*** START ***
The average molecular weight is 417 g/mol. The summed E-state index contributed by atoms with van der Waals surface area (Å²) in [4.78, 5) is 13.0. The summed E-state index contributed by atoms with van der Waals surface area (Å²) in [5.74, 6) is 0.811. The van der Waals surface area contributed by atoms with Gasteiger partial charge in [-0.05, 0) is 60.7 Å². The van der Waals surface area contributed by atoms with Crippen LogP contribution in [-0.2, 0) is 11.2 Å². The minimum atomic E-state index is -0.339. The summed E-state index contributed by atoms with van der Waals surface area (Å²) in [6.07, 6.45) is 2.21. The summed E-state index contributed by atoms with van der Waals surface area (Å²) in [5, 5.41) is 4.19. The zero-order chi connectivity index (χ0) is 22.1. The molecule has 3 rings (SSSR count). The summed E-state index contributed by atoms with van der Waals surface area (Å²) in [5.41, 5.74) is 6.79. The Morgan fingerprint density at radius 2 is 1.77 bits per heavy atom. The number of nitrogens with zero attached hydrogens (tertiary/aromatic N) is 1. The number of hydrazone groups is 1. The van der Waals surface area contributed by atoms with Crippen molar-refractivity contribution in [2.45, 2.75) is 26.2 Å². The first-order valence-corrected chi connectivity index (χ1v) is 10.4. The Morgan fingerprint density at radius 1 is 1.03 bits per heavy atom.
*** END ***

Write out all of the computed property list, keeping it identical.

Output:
The average molecular weight is 417 g/mol. The summed E-state index contributed by atoms with van der Waals surface area (Å²) in [4.78, 5) is 13.0. The summed E-state index contributed by atoms with van der Waals surface area (Å²) in [5.74, 6) is 0.811. The van der Waals surface area contributed by atoms with Gasteiger partial charge in [-0.05, 0) is 60.7 Å². The van der Waals surface area contributed by atoms with Crippen LogP contribution in [-0.2, 0) is 11.2 Å². The minimum atomic E-state index is -0.339. The summed E-state index contributed by atoms with van der Waals surface area (Å²) in [6.07, 6.45) is 2.21. The summed E-state index contributed by atoms with van der Waals surface area (Å²) in [5, 5.41) is 4.19. The zero-order chi connectivity index (χ0) is 22.1. The molecule has 3 rings (SSSR count). The summed E-state index contributed by atoms with van der Waals surface area (Å²) in [5.41, 5.74) is 6.79. The Morgan fingerprint density at radius 2 is 1.77 bits per heavy atom. The number of nitrogens with zero attached hydrogens (tertiary/aromatic N) is 1. The number of hydrazone groups is 1. The van der Waals surface area contributed by atoms with Crippen molar-refractivity contribution in [2.45, 2.75) is 26.2 Å². The first-order valence-corrected chi connectivity index (χ1v) is 10.4. The Morgan fingerprint density at radius 1 is 1.03 bits per heavy atom.